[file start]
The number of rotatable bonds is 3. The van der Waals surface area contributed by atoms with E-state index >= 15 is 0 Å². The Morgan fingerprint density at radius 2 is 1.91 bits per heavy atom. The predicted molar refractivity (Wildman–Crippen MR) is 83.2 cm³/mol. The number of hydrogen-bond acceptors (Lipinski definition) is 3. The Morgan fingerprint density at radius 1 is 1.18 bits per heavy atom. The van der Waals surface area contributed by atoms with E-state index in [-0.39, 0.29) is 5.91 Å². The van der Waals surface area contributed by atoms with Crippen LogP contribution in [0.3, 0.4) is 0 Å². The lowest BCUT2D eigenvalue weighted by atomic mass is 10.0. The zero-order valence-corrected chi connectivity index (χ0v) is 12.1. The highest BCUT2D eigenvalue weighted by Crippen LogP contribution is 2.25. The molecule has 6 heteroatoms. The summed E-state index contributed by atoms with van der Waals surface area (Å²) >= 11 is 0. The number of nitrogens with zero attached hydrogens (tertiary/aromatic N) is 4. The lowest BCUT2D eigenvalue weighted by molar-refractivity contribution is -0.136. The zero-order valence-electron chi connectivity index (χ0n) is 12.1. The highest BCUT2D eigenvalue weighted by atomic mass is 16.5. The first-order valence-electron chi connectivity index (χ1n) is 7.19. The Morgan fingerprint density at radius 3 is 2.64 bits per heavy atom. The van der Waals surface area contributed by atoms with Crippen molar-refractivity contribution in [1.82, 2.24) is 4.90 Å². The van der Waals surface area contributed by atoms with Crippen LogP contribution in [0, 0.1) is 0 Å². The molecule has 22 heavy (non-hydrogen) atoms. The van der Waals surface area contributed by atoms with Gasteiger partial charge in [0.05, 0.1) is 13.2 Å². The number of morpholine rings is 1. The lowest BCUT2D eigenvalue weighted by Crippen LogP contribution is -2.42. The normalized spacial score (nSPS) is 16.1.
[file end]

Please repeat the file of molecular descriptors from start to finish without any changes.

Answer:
The number of rotatable bonds is 3. The van der Waals surface area contributed by atoms with E-state index >= 15 is 0 Å². The Morgan fingerprint density at radius 2 is 1.91 bits per heavy atom. The predicted molar refractivity (Wildman–Crippen MR) is 83.2 cm³/mol. The number of hydrogen-bond acceptors (Lipinski definition) is 3. The Morgan fingerprint density at radius 1 is 1.18 bits per heavy atom. The van der Waals surface area contributed by atoms with E-state index in [-0.39, 0.29) is 5.91 Å². The van der Waals surface area contributed by atoms with Crippen LogP contribution in [0.3, 0.4) is 0 Å². The lowest BCUT2D eigenvalue weighted by atomic mass is 10.0. The zero-order valence-corrected chi connectivity index (χ0v) is 12.1. The highest BCUT2D eigenvalue weighted by Crippen LogP contribution is 2.25. The molecule has 6 heteroatoms. The summed E-state index contributed by atoms with van der Waals surface area (Å²) >= 11 is 0. The number of nitrogens with zero attached hydrogens (tertiary/aromatic N) is 4. The lowest BCUT2D eigenvalue weighted by molar-refractivity contribution is -0.136. The zero-order valence-electron chi connectivity index (χ0n) is 12.1. The highest BCUT2D eigenvalue weighted by atomic mass is 16.5. The first-order valence-electron chi connectivity index (χ1n) is 7.19. The Morgan fingerprint density at radius 3 is 2.64 bits per heavy atom. The van der Waals surface area contributed by atoms with Crippen molar-refractivity contribution in [1.82, 2.24) is 4.90 Å². The van der Waals surface area contributed by atoms with Crippen LogP contribution in [0, 0.1) is 0 Å². The molecule has 22 heavy (non-hydrogen) atoms. The van der Waals surface area contributed by atoms with Gasteiger partial charge in [0.05, 0.1) is 13.2 Å². The number of morpholine rings is 1. The lowest BCUT2D eigenvalue weighted by Crippen LogP contribution is -2.42. The normalized spacial score (nSPS) is 16.1.